We have two standard ways to represent a graph $G=(V,E)$: as a collection of adjacency lists or as an adjacency matrix.
The adjacency-list representation provides us a compact way to represent sparse graphs, which has $|E|\ll|V|^2$. The adjacency-matrix representation provides us the ability to tell quickly if there’s edge connecting two given edges.
A breadth-first search on a graph computes the length of the shortest path between a source vertex and any other vertices. We define this length as the shortest-path distance from a vertex to another. And this distance stays constant no matter what vertex we choose as the source vertex.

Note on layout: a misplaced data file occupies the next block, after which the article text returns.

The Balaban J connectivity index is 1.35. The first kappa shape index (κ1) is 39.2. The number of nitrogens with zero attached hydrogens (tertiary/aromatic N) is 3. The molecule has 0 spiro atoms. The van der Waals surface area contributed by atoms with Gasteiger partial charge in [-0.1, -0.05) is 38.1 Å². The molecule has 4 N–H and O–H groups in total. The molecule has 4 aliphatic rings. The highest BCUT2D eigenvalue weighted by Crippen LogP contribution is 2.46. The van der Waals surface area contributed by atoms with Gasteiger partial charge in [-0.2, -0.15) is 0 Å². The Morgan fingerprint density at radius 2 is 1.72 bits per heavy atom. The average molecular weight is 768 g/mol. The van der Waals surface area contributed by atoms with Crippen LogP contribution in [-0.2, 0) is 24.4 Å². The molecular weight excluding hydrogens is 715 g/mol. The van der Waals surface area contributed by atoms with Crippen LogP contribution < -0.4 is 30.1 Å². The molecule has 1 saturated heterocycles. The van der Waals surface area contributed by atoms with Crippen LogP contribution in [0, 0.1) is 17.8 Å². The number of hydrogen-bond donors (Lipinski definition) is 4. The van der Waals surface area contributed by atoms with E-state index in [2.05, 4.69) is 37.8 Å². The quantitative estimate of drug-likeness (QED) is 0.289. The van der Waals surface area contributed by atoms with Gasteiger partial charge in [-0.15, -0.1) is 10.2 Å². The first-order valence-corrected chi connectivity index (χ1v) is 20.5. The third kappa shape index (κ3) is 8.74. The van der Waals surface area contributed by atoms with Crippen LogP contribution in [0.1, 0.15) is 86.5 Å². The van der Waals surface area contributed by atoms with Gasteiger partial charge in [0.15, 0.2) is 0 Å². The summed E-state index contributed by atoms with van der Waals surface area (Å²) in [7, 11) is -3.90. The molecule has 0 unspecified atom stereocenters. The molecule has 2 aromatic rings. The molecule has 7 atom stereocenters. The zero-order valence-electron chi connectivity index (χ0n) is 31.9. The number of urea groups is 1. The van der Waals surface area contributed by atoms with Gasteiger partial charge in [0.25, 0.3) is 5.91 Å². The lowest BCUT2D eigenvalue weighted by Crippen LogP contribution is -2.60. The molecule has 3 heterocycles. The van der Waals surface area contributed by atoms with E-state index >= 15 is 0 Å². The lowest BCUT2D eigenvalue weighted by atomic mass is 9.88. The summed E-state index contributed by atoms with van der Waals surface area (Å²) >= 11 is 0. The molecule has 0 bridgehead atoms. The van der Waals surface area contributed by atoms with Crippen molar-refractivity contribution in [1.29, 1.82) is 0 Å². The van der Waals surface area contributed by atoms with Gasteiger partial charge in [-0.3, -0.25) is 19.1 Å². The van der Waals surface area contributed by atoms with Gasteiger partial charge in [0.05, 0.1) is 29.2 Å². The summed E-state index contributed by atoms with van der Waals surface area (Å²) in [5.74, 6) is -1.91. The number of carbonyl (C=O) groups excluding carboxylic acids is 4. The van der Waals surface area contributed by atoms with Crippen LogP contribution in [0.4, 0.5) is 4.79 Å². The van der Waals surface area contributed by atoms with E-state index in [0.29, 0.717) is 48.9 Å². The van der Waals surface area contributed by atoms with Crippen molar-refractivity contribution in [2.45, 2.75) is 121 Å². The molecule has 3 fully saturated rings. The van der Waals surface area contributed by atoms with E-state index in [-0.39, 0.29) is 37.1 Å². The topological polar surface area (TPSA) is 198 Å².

By running BFS on a graph, we can also construct a breadth-first tree by recording the predecessor of each vertex explored. But, the structure of constructed trees can vary depending on our choice of source vertex.